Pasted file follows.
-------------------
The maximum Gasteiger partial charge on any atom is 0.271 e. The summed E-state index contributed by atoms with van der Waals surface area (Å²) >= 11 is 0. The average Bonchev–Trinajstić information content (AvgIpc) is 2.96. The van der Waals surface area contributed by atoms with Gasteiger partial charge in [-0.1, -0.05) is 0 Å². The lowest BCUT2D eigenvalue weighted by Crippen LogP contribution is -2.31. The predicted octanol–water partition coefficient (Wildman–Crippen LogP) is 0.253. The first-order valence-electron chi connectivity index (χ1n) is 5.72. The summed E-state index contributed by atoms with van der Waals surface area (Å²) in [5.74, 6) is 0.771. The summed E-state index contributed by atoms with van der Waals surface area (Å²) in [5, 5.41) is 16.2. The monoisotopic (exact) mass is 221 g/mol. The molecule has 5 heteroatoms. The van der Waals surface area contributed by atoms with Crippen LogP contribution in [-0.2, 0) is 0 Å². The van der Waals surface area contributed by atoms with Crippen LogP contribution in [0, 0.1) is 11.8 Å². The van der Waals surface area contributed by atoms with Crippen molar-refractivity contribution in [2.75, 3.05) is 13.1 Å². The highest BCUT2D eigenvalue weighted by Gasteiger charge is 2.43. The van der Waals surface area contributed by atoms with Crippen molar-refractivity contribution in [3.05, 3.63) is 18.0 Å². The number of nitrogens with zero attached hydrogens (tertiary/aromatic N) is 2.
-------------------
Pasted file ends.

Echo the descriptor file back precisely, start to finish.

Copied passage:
The maximum Gasteiger partial charge on any atom is 0.271 e. The summed E-state index contributed by atoms with van der Waals surface area (Å²) >= 11 is 0. The average Bonchev–Trinajstić information content (AvgIpc) is 2.96. The van der Waals surface area contributed by atoms with Gasteiger partial charge in [-0.1, -0.05) is 0 Å². The lowest BCUT2D eigenvalue weighted by Crippen LogP contribution is -2.31. The predicted octanol–water partition coefficient (Wildman–Crippen LogP) is 0.253. The first-order valence-electron chi connectivity index (χ1n) is 5.72. The summed E-state index contributed by atoms with van der Waals surface area (Å²) in [5.74, 6) is 0.771. The summed E-state index contributed by atoms with van der Waals surface area (Å²) in [5, 5.41) is 16.2. The monoisotopic (exact) mass is 221 g/mol. The molecule has 5 heteroatoms. The van der Waals surface area contributed by atoms with Crippen LogP contribution in [-0.2, 0) is 0 Å². The van der Waals surface area contributed by atoms with Crippen LogP contribution in [0, 0.1) is 11.8 Å². The van der Waals surface area contributed by atoms with Crippen molar-refractivity contribution in [2.75, 3.05) is 13.1 Å². The highest BCUT2D eigenvalue weighted by Gasteiger charge is 2.43. The van der Waals surface area contributed by atoms with Crippen molar-refractivity contribution in [3.05, 3.63) is 18.0 Å². The number of nitrogens with zero attached hydrogens (tertiary/aromatic N) is 2.